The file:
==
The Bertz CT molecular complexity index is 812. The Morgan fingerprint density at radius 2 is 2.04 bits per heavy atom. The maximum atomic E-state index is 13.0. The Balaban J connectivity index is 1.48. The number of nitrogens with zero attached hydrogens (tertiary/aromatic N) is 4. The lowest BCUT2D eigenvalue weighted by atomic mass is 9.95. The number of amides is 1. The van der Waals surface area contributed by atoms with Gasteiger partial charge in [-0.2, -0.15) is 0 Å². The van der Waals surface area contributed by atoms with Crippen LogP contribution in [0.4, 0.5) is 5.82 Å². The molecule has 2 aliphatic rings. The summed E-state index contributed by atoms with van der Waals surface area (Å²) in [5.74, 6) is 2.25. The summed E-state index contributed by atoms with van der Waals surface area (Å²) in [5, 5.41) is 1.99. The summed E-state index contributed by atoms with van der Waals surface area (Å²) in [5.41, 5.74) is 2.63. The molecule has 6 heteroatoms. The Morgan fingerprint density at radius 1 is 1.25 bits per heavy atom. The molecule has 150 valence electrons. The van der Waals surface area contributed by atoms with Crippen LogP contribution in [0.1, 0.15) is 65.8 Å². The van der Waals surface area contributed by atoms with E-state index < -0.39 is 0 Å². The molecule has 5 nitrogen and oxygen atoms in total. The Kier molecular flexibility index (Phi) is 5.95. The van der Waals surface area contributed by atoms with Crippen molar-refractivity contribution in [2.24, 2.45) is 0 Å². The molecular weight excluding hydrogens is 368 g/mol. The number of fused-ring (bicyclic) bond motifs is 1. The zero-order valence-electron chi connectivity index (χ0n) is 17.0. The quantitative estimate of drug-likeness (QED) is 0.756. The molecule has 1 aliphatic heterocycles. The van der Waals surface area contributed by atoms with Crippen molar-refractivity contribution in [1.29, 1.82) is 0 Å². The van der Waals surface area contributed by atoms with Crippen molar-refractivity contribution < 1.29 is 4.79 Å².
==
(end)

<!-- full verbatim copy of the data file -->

The Bertz CT molecular complexity index is 812. The Morgan fingerprint density at radius 2 is 2.04 bits per heavy atom. The maximum atomic E-state index is 13.0. The Balaban J connectivity index is 1.48. The number of nitrogens with zero attached hydrogens (tertiary/aromatic N) is 4. The lowest BCUT2D eigenvalue weighted by atomic mass is 9.95. The number of amides is 1. The van der Waals surface area contributed by atoms with Gasteiger partial charge in [-0.2, -0.15) is 0 Å². The van der Waals surface area contributed by atoms with Crippen LogP contribution in [0.4, 0.5) is 5.82 Å². The molecule has 2 aliphatic rings. The summed E-state index contributed by atoms with van der Waals surface area (Å²) in [5.74, 6) is 2.25. The summed E-state index contributed by atoms with van der Waals surface area (Å²) in [5, 5.41) is 1.99. The summed E-state index contributed by atoms with van der Waals surface area (Å²) in [5.41, 5.74) is 2.63. The molecule has 6 heteroatoms. The Morgan fingerprint density at radius 1 is 1.25 bits per heavy atom. The molecule has 150 valence electrons. The van der Waals surface area contributed by atoms with Crippen LogP contribution in [0.1, 0.15) is 65.8 Å². The van der Waals surface area contributed by atoms with E-state index < -0.39 is 0 Å². The molecule has 5 nitrogen and oxygen atoms in total. The Kier molecular flexibility index (Phi) is 5.95. The van der Waals surface area contributed by atoms with Crippen molar-refractivity contribution in [2.24, 2.45) is 0 Å². The molecular weight excluding hydrogens is 368 g/mol. The number of fused-ring (bicyclic) bond motifs is 1. The zero-order valence-electron chi connectivity index (χ0n) is 17.0. The quantitative estimate of drug-likeness (QED) is 0.756. The molecule has 1 aliphatic heterocycles. The van der Waals surface area contributed by atoms with Crippen molar-refractivity contribution in [1.29, 1.82) is 0 Å². The van der Waals surface area contributed by atoms with Crippen molar-refractivity contribution < 1.29 is 4.79 Å².